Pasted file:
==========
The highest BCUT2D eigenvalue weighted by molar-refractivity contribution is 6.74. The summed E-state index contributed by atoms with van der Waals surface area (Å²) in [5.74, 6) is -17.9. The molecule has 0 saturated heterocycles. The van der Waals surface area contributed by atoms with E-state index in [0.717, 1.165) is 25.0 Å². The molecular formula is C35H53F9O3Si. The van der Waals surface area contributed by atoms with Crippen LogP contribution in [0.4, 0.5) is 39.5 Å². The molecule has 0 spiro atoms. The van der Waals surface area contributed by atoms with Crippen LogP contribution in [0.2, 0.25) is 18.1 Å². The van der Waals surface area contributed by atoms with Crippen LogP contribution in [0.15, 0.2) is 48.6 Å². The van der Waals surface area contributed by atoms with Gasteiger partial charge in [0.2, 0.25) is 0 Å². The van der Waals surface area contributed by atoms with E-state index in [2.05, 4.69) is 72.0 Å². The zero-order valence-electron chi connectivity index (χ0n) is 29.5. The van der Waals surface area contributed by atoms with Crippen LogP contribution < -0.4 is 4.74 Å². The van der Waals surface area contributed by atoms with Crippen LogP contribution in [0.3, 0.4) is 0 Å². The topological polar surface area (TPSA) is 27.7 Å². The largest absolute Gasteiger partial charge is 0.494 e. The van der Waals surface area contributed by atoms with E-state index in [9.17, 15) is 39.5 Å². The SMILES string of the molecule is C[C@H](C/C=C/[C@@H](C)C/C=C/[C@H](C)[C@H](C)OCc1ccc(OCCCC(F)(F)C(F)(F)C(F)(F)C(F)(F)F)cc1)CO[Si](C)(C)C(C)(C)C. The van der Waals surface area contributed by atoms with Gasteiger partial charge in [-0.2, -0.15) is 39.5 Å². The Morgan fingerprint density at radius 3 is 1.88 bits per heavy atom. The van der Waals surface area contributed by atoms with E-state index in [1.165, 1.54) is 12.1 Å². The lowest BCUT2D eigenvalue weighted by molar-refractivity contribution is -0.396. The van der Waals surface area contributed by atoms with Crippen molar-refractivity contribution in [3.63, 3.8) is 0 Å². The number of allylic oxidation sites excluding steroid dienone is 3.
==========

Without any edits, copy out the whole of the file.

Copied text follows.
The highest BCUT2D eigenvalue weighted by molar-refractivity contribution is 6.74. The summed E-state index contributed by atoms with van der Waals surface area (Å²) in [5.74, 6) is -17.9. The molecule has 0 saturated heterocycles. The van der Waals surface area contributed by atoms with E-state index in [0.717, 1.165) is 25.0 Å². The molecular formula is C35H53F9O3Si. The van der Waals surface area contributed by atoms with Crippen LogP contribution in [0.4, 0.5) is 39.5 Å². The molecule has 0 spiro atoms. The van der Waals surface area contributed by atoms with Crippen LogP contribution in [0.2, 0.25) is 18.1 Å². The van der Waals surface area contributed by atoms with Crippen LogP contribution in [0.15, 0.2) is 48.6 Å². The van der Waals surface area contributed by atoms with Gasteiger partial charge in [0.2, 0.25) is 0 Å². The van der Waals surface area contributed by atoms with E-state index in [2.05, 4.69) is 72.0 Å². The zero-order valence-electron chi connectivity index (χ0n) is 29.5. The van der Waals surface area contributed by atoms with Crippen LogP contribution < -0.4 is 4.74 Å². The van der Waals surface area contributed by atoms with Crippen LogP contribution in [0.3, 0.4) is 0 Å². The topological polar surface area (TPSA) is 27.7 Å². The largest absolute Gasteiger partial charge is 0.494 e. The van der Waals surface area contributed by atoms with E-state index in [9.17, 15) is 39.5 Å². The SMILES string of the molecule is C[C@H](C/C=C/[C@@H](C)C/C=C/[C@H](C)[C@H](C)OCc1ccc(OCCCC(F)(F)C(F)(F)C(F)(F)C(F)(F)F)cc1)CO[Si](C)(C)C(C)(C)C. The van der Waals surface area contributed by atoms with Gasteiger partial charge in [-0.2, -0.15) is 39.5 Å². The Morgan fingerprint density at radius 3 is 1.88 bits per heavy atom. The van der Waals surface area contributed by atoms with E-state index in [1.165, 1.54) is 12.1 Å². The lowest BCUT2D eigenvalue weighted by molar-refractivity contribution is -0.396. The van der Waals surface area contributed by atoms with Crippen molar-refractivity contribution in [3.63, 3.8) is 0 Å². The number of allylic oxidation sites excluding steroid dienone is 3.